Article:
African solar power

Seizing Solar Power

African solar power

Across Latin America the impact of poverty and climate change is bringing greater stress to rural communities.

In arid northern Argentina, people have only one source of fuel – wood. It is often scrawny bushes that are increasingly hard to find.

But the region also has a huge untapped resource – solar radiation – and Virginia Bauso’s mission is to harness its potential and promote solar energy as the main power source for entire villages: from kitchens and ovens to heating, lighting, hot water and even a public phone.

She roams the desert spreading innovative technology, including a “kiosk” she invented that cooks food using the sun’s rays. The community of Misa Rumi is now almost 100 percent solar-functional. Another village recently built a solar quinoa dryer, creating new opportunities for employment.


sunedison in brazil

SunEdison Announces Expansion Plans In Brazil

sunedison in brazil
Sun rising on Christ the Redeemer at Rio de Janeiro, Brazil. Image Credit: Charlie Phillips (CC 2.0)

SunEdison and Brazil-based Renova Energia have come together for a joint venture to build, own, and operate 1 gigawatt (GW) capacity of utility-scale PV, which will supply power to the Brazilian regulated electricity market. Both the companies will share a 50–50 stake in the JV. The venture will come up with four utility-scale solar power plants in Bahia State (Brazil) by 2017.

Renova is the largest renewable power generation company in Brazil (by installed capacity). It was among the winners in Brazil’s first auction for PV projects and won contracts for 107 MW capacity.

SunEdison will invest another $30 million in a 140 MW per year solar panel factory in Brazil, which is expected to start operations by 2016. The factory will make PV modules and tracking systems, possibly with a focus on the Brazilian domestic market.


Yingli powers Bolivia’s first solar power plant

Yingli Green Energy subsidiary Yingli Spain has supplied more than 5 MW of solar panels for Bolivia’s first solar power plant.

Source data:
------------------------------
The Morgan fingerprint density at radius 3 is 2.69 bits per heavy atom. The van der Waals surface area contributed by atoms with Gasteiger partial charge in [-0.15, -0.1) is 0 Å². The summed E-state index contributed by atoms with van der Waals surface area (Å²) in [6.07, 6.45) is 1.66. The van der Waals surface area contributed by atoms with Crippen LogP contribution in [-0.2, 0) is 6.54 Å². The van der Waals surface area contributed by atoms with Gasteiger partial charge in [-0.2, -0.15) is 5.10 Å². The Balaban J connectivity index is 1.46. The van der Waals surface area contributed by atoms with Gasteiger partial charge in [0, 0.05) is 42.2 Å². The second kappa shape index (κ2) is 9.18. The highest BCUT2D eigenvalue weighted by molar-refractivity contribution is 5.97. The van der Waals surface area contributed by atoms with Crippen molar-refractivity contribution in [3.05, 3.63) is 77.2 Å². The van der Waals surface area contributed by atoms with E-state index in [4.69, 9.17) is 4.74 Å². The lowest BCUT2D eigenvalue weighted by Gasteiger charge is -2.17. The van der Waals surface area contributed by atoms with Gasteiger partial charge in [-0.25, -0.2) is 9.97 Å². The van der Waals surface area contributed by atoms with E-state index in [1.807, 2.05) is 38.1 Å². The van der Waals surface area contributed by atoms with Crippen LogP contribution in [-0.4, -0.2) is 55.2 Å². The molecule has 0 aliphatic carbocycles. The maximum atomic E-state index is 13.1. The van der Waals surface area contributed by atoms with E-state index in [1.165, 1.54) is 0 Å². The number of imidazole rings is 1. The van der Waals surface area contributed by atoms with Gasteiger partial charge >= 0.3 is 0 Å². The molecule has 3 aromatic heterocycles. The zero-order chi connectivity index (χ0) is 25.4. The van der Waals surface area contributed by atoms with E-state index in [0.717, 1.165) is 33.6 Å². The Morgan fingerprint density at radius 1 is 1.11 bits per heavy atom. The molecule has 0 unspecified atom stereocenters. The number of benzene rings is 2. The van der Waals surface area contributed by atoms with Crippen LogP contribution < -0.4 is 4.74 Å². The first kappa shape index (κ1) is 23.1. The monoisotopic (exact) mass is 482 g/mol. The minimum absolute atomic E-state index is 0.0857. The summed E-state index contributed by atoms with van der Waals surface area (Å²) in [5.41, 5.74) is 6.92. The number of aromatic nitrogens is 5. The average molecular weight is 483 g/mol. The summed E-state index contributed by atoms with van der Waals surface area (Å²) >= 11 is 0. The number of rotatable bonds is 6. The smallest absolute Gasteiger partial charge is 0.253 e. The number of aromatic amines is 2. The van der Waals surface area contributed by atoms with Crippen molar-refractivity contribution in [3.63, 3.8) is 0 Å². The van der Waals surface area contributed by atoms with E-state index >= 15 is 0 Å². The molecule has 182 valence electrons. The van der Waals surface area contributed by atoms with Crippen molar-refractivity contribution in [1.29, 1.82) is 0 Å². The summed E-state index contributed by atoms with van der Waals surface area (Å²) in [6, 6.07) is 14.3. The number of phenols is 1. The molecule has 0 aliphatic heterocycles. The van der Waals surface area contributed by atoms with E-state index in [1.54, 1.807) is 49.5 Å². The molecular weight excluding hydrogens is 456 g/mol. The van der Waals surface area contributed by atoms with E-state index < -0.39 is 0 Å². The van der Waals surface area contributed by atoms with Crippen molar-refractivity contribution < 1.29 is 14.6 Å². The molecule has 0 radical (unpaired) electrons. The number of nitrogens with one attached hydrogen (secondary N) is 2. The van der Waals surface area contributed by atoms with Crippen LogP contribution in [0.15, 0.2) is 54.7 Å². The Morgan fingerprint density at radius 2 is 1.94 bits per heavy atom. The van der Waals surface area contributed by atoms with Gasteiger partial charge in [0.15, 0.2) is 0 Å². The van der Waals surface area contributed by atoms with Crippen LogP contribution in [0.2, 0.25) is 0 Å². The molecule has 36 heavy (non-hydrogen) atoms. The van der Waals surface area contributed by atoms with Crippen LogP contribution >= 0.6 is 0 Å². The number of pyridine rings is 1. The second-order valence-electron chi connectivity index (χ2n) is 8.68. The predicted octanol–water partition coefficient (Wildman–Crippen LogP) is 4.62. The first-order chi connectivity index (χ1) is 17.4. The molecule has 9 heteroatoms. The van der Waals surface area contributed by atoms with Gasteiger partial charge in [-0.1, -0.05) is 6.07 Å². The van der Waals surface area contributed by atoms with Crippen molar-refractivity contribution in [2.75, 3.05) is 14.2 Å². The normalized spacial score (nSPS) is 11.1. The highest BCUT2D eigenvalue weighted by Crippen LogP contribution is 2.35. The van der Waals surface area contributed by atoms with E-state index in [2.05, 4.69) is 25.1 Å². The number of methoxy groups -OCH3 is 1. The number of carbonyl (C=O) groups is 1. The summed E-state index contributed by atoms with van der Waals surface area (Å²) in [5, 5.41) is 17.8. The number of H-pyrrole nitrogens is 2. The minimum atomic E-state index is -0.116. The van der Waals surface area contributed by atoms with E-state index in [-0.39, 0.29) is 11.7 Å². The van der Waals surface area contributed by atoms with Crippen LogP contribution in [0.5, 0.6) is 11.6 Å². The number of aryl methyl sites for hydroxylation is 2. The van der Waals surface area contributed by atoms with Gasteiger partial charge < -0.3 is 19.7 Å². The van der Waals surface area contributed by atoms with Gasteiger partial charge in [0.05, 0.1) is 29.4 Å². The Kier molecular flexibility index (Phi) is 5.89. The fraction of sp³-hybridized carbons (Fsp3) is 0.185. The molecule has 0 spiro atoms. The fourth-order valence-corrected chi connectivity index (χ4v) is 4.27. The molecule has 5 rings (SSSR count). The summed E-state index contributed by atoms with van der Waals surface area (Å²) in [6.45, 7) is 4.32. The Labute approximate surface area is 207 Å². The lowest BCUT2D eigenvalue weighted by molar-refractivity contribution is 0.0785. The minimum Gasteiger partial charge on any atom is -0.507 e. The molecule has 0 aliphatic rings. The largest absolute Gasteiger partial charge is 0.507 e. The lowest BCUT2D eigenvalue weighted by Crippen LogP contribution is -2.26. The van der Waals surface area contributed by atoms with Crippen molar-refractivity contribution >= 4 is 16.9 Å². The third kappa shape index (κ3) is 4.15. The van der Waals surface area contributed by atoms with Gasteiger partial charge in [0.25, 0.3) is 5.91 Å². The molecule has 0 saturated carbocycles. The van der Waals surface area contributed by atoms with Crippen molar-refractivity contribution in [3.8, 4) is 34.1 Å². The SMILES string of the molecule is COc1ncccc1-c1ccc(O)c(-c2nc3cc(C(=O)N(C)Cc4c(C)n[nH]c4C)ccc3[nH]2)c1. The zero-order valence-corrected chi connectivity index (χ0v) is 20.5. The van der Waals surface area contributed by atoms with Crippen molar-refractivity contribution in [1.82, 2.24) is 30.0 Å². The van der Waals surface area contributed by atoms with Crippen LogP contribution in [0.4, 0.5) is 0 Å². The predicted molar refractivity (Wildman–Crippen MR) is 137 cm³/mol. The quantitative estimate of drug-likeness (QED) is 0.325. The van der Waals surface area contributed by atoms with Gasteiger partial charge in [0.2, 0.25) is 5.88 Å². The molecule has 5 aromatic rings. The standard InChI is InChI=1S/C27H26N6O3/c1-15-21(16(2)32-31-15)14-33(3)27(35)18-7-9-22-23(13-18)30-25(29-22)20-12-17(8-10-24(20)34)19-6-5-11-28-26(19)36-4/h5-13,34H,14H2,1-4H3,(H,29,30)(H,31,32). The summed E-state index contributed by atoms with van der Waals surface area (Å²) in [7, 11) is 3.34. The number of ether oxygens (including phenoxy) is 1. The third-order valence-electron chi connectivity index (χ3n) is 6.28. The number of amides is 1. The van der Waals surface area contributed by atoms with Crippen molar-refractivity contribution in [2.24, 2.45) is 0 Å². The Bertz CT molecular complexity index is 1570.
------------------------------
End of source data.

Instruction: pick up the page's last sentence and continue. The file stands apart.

Isotron, a subsidiary of Spanish energy company Isastur and a global PV project developer and engineering, procurement, and construction (EPC) services provider, installed more than 17,000 solar panels for the plant — Bolvia’s largest solar installation and one of the world’s largest storage-equipped hybrid PV-diesel projects. Isotron is one of Yingli Spain’s long-term strategic partners.

Occupying 15 hectares (37 acres) of land near the remote city of Cobija in the state of Pando, the 5 MW plant will supply energy to more than 49,000 people when completed. Cobija has until now relied on diesel power generation because it is not connected to Bolivia’s national utility grid. Empresa Electrica de Guaracachi S.A (EGSA), a subsidiary of national electric company Empresa Nacional de Electricidad (ENDE), carried out preliminary studies and basic engineering for the project.

Chile will lead Latin America in renewable energy, says president

First-SolarThe president of the Republic of Chile, Michelle Bachelet said the country will aim to become a leader in renewable energy.

Speaking during a ceremony for First Solar’s 141MW Luz del Norte Solar Power Plant in the Atacama Desert, Bachelet said: “Chile is in a position to be a leader in renewable energy in the Southern Cone, and in the Atacama region we are doing so.”

The US thin-film company First Solar project follows in line with the16 other solar projects approved by the Chilean government last year in an effort to have 20% of the country’s energy produced by non-conventional renewable energies by 2025.